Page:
Weather or not, flood mitigation is a hot topic
More than two years after Hurricane Harvey, the subject of flood mitigation will continue to be a major focus in West University and Bellaire this year. Both communities are managing their own projects but also looking to regional solutions.
And with an increasing number of storm “events” causing flooding, residents find themselves not only suffering storm stress during the May-October hurricane season but pretty much year-round. Even prolonged downpours now create high water levels, street flooding — and enter many homes repeatedly — any time of year.
Just when you think there are no large opportunities for redevelopment in and near Bellaire and West U, something else comes on the market, and talk of mixed uses enter the conversation.
The 30-acre former Chevron property in Bellaire is going through a zoning obstacle course, complicated by environmental considerations of how the land was contaminated in its former use. The developer has scuttled his interest in building multi family housing, and how has a mixed use retail-entertainment-office-hotel complex in the works.
Now the 11.4-acre SBC/AT&T property on the West Loop is for sale, with the Realtor seeking permission to turn it from a single occupant into a multiple occupant facility and to change zoning on an adjacent 2 acres into a separate piece of property that could be developed as a midrise office-retail-restaurant building.
And the 15-acre Coca-Cola plant, in Houston but adjacent to West U, is on the market, considered a prime location for a large development combining high-end multi-family housing with commercial and office uses.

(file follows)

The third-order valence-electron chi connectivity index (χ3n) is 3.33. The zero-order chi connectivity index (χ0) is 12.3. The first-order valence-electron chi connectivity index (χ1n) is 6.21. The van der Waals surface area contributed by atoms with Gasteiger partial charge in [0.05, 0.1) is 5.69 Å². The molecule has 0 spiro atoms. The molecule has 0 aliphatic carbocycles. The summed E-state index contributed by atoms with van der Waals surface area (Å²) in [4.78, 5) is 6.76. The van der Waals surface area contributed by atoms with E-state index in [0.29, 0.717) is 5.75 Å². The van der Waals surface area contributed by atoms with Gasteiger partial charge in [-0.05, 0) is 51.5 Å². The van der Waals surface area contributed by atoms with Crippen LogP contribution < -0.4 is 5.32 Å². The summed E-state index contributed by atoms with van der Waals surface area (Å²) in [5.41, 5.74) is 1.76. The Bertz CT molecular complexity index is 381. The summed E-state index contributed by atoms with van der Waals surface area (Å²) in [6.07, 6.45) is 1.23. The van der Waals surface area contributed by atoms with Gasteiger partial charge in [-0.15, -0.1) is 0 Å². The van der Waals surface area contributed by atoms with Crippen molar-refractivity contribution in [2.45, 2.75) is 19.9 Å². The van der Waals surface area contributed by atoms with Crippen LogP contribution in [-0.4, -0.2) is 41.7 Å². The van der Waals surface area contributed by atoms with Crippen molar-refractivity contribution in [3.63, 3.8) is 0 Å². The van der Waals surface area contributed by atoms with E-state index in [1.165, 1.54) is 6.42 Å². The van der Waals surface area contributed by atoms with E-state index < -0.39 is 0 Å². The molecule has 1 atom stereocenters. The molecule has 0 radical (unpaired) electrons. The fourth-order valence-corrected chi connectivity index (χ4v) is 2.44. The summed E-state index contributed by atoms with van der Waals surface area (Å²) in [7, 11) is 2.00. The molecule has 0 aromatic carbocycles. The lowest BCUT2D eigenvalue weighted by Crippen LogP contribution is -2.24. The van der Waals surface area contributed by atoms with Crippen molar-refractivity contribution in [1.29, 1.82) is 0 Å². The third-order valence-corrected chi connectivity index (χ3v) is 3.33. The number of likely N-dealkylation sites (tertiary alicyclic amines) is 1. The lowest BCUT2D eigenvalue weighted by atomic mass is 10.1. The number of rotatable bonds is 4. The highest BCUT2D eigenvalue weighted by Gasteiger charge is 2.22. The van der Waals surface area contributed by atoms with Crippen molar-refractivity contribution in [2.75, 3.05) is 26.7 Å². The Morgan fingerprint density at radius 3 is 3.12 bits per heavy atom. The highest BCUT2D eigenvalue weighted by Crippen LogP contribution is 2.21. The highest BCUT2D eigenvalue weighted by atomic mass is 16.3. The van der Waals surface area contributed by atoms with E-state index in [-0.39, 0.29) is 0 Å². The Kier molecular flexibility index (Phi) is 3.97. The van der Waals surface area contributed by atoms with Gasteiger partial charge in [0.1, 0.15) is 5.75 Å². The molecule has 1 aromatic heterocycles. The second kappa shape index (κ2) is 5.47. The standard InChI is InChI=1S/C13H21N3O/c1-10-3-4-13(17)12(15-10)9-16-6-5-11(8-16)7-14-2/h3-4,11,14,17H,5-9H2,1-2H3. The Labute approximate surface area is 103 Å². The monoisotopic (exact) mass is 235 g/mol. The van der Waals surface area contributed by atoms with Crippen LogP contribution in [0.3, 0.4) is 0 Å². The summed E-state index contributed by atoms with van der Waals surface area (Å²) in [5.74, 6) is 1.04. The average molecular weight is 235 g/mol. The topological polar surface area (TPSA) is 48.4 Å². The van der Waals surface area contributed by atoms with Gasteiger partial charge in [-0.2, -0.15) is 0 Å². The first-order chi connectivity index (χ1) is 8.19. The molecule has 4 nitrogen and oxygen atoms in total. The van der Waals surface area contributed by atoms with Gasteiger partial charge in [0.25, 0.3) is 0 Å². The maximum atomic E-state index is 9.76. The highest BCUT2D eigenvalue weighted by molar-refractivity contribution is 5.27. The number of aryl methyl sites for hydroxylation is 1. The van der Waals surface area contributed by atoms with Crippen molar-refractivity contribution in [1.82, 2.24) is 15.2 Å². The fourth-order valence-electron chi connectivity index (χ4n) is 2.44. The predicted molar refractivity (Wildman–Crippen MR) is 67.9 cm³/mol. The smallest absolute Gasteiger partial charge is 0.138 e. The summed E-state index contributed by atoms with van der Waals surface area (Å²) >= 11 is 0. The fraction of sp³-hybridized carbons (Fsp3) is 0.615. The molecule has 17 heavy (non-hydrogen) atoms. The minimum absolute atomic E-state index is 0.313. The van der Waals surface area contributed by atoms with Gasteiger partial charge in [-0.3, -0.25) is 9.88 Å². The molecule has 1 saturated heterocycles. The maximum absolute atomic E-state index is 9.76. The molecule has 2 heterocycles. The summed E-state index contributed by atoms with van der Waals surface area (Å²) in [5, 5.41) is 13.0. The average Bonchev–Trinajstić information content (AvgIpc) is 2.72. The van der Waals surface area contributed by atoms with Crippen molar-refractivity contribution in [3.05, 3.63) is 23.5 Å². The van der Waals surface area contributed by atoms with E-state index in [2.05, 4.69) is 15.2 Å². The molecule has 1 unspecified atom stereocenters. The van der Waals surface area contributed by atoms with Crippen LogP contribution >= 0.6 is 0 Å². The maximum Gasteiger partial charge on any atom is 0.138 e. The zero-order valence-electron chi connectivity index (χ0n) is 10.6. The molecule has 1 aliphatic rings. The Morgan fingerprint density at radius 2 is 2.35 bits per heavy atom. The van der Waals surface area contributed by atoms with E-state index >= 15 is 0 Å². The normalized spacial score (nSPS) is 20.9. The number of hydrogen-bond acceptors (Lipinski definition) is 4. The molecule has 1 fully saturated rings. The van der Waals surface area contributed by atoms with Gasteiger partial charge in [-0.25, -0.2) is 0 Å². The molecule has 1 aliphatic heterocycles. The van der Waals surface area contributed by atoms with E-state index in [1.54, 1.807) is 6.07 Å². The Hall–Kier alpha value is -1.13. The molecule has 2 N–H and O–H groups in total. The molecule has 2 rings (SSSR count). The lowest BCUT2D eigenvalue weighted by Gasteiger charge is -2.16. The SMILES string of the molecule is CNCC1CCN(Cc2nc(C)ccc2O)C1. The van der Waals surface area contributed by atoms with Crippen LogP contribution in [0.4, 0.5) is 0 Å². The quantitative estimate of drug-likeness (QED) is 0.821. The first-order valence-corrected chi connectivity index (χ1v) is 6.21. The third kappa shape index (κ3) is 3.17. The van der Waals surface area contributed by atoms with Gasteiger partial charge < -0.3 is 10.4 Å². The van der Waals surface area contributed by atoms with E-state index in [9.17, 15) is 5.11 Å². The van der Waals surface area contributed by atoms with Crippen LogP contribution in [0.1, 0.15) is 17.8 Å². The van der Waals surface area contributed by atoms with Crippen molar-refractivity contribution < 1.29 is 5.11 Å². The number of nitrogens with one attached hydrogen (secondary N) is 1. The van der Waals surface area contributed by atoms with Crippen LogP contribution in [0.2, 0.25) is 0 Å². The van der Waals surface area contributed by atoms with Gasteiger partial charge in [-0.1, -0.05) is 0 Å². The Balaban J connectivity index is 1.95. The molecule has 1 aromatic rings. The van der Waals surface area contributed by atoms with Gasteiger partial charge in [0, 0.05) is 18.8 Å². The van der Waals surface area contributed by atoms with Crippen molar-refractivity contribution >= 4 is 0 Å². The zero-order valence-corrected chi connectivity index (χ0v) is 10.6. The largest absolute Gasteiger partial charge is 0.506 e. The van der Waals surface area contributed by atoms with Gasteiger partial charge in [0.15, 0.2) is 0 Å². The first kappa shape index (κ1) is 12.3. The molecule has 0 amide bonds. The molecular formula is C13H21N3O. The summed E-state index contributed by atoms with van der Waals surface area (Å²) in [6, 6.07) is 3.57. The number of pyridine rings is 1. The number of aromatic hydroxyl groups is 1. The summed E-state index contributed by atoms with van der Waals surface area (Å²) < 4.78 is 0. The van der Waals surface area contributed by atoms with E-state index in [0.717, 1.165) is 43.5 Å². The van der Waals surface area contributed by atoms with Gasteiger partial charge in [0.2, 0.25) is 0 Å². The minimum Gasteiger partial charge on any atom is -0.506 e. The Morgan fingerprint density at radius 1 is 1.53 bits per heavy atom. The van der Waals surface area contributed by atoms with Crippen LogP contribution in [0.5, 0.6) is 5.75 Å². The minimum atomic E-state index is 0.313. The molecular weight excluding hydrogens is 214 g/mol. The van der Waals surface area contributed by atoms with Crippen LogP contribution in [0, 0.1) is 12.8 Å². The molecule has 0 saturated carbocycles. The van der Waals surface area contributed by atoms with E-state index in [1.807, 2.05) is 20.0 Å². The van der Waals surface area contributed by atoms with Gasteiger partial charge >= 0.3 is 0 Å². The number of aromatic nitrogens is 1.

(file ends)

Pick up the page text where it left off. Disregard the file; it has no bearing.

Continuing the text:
What’s caught our interest on that property is a suggestion from West University City Hall that the city might be interested in purchasing the land for flood detention. We’ll explore that next month.
What’s to become of HISD?
The brakes are on for now, with a judge in Austin granting HISD’s request for an injunction to prevent the state taking over the district, and a hearing is set for June 22. Meantime, the application window closed Jan. 2 for those wishing to serve on the new, appointed board of managers to replace elected Houston ISD trustees, as part of a state takeover of the district announced last fall for chronically poor performance and questionable activities by some board members. But with a rolling process, the Texas Education Agency didn’t waste any time, hosting informational meetings, training sessions and conducting background checks on and interviews with applicants starting last November. A list of 243 applicants was released Jan. 14.
TEA Commissioner Mike Morath would ultimately be responsible for appointing the new board, which would serve two to five years, and for naming a superintendent. The goal before the injunction was issued was that both actions were likely to take place by spring. HISD has operated with Grenita Lathan as interim superintendent for nearly two years, with TEA halting the board’s search for a permanent leader last year, leading up to the takeover. You won’t find any of the current and newly elected trustees, who were to take office this month, on the list of applicants for the board of managers. They’ve been told they are not eligible to apply.
Still to be determined: What a takeover would mean to day-to-day district management and individual campuses.
—Charlotte Aguilar and George Boehme